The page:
Charity Community Family

Lehigh Valley Outreach Depot Helps Local Families in Need

LV Outreach Depot

Imagine losing everything you own in a fire or flood, or due to some other unforeseen event. The impact of a single disaster can have a long-lasting impact on families, and particularly on children, which is one of the reasons the Lehigh Valley Outreach Depot was established nearly 15 years ago. Today, the organization needs donations to continue fulfilling its mission.

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LV Outreach Depot

Above, an artificial Christmas tree is bundled in preparation for a family in need to pick it up at the Lehigh Valley Outreach Depot in Allentown. The depot works with local social services agencies to assist families who have lost all of their belongings to disaster and other circumstances. Families must be referred to the organization in order to receive aid, and they must transport the donated furniture and other household items they receive.

Imagine losing everything you own in a fire or flood, or due to some other unforeseen event. The impact of a single disaster can have a long-lasting impact on families, and particularly on children, which is one of the reasons the Lehigh Valley Outreach Depot was established in Bethlehem nearly 15 years ago.

Located on the east side of Allentown, the depot today is a 501(c)3 nonprofit organization completely run by volunteers and entirely dependent on the generosity of local donors who contribute furniture, housewares and other items to its inventory, as well as provide financial support. All of its clients are referred by local social services agencies or clergy who have verified their need.

This year the LVOD has helped many local families, which is one reason why its warehouse inventory has dwindled significantly, meaning that displaced families could go without items they need.

In this season of giving, the organization recently put out a call for donations to ensure that it can continue its mission to support some of the most vulnerable people in our community–in 2024 and beyond.

Volunteer Renee Hillman of Lower Saucon Township said anyone can donate to the Lehigh Valley Outreach Depot on Tuesdays and Saturdays from 9 a.m. to 12:30 p.m. (except on major holidays), when volunteers are on hand to receive the donations at the LVOD warehouse at 619 E. Allen Street in Allentown.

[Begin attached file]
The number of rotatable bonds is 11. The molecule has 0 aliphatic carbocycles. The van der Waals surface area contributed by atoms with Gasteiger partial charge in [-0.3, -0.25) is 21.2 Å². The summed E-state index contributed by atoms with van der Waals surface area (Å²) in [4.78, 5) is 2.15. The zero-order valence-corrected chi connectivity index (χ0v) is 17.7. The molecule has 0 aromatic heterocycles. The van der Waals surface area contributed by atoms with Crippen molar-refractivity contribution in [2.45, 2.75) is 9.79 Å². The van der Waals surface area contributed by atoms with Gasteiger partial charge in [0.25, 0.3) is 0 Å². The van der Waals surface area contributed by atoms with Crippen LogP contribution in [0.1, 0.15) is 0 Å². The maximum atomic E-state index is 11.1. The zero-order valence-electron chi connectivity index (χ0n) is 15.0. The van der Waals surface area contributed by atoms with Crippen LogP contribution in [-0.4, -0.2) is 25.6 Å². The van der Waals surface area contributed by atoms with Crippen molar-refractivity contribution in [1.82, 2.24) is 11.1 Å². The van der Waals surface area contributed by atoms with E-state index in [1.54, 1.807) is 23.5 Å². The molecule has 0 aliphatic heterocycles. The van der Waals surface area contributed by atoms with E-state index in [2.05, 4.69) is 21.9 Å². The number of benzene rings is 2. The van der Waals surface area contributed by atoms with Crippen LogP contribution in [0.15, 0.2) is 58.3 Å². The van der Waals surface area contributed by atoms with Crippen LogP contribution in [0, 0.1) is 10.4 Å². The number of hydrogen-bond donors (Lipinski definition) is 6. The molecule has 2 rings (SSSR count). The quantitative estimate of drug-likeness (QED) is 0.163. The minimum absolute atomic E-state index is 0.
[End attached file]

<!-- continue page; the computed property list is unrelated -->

Located in a residential area off Susquehanna Street, the depot asks that donors first call 610-351-1616 to let its volunteers know they are coming.

For donations of large furniture, pick-ups may be arranged, but must be scheduled in advance.

Depot manager Barbara Reimers said that those appointments are currently being scheduled a couple weeks out, which is why the depot asks that all donors drop off their items if they are able to.

If necessary, volunteers will come inside a donor’s home to remove the furniture that is being donated, and monetary donations to help offset transportation-related costs are always welcome.

In terms of the volunteers who have turned the Lehigh Valley Outreach Depot into a community asset, Hillman said that each person tends to quickly find their niche within the organization.

With a background in assisting families in need, she typically helps the families and individuals who are referred to the depot as they go through its sections selecting the items they will receive.

Other volunteers work in small repair shop on the premises, where basic things such as a lamp with a frayed electrical cord are made useful again.

And others, like Ann Henshaw of Hellertown, are happy to lend their individual talents to the depot.

Henshaw is a blanket maker who regularly drops off colorful, cozy fleece throws for the children of families she knows are in need of comfort.

“It’s a labor of love,” she said of her work one recent Tuesday, when the warehouse hummed with activity.